ersity The head janitor of the LSA Sept 25.
tified Bldg., Arthur Rentz, testified
sit-in that h saw six of the eight de- The defense also claimed that
ere in fendants in the building on the Elden showed further undue in1-

rule
I per-,
ersity
stu-
court,
leave
rvices'

night of the sit-in. He said no stu-
dents threatened him or were vio-
lent, and he had denied students
the use of custodial equipment
when they asked to use it to help
clean the building.
A motion, introduced by defense
lawyers to define contention early
in the trail was disregarded by

erest i the L &A sit-in ay stay-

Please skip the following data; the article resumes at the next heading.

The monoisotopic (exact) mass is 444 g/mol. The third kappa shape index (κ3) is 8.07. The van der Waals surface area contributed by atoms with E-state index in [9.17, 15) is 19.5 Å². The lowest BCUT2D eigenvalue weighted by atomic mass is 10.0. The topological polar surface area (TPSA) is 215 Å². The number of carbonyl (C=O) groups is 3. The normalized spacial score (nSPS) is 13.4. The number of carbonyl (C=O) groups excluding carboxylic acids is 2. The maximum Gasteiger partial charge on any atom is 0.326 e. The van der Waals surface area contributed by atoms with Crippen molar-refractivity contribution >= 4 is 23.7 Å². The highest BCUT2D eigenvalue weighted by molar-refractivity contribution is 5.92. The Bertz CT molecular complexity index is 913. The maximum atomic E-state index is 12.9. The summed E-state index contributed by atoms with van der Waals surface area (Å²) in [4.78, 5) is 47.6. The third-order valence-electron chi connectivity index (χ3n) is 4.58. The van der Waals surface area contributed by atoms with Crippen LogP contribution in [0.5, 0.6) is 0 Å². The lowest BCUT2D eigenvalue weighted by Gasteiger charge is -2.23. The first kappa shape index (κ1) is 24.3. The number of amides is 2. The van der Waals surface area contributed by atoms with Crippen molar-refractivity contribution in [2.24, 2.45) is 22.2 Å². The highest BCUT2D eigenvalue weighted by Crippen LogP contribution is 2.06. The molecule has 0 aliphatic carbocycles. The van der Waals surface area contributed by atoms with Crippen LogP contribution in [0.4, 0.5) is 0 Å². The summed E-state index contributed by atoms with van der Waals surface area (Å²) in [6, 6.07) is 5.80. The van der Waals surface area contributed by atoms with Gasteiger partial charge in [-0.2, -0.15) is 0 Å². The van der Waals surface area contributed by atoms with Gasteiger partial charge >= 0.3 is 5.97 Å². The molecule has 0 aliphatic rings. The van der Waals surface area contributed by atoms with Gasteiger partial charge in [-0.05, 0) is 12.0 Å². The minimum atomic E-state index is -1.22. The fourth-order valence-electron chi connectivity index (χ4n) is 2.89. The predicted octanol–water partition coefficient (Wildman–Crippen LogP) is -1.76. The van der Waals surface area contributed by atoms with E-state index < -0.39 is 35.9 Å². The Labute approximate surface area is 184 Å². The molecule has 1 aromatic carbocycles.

ing at the police station.
When there is a motion to dis-
qualify a judge, another court
administrator must hear the
motion. Elden appointed Judge
Peter Thomassen to hear the dis-
missal motion.
The defense then filed a mo-

tion to disqualify Thomassen from
hearing the dismissal motion on
the grounds that Thomassen is a
professional associate of Elden
and should therefore not hear thet
motion.
Elden then appointed himself
the court administrator who would
hear the dismissal motion against
Thomassen.
Elden denied the dismissal.
charge against Thomassen.
The group moved to Thomas-'
sen's courtroom where the dis-
missal charge against Elden wasE
to be heard.
Thomassen denied the motion to
dismiss Elden. He based his deci-
sion on the fact that Elden was
due at a required meeting of all
Michigan District Court judges in
Detroit the next morning, and was
therefore reasonably interested in
knowing whether he would be
needed for arraignment proceed-,
ings that night.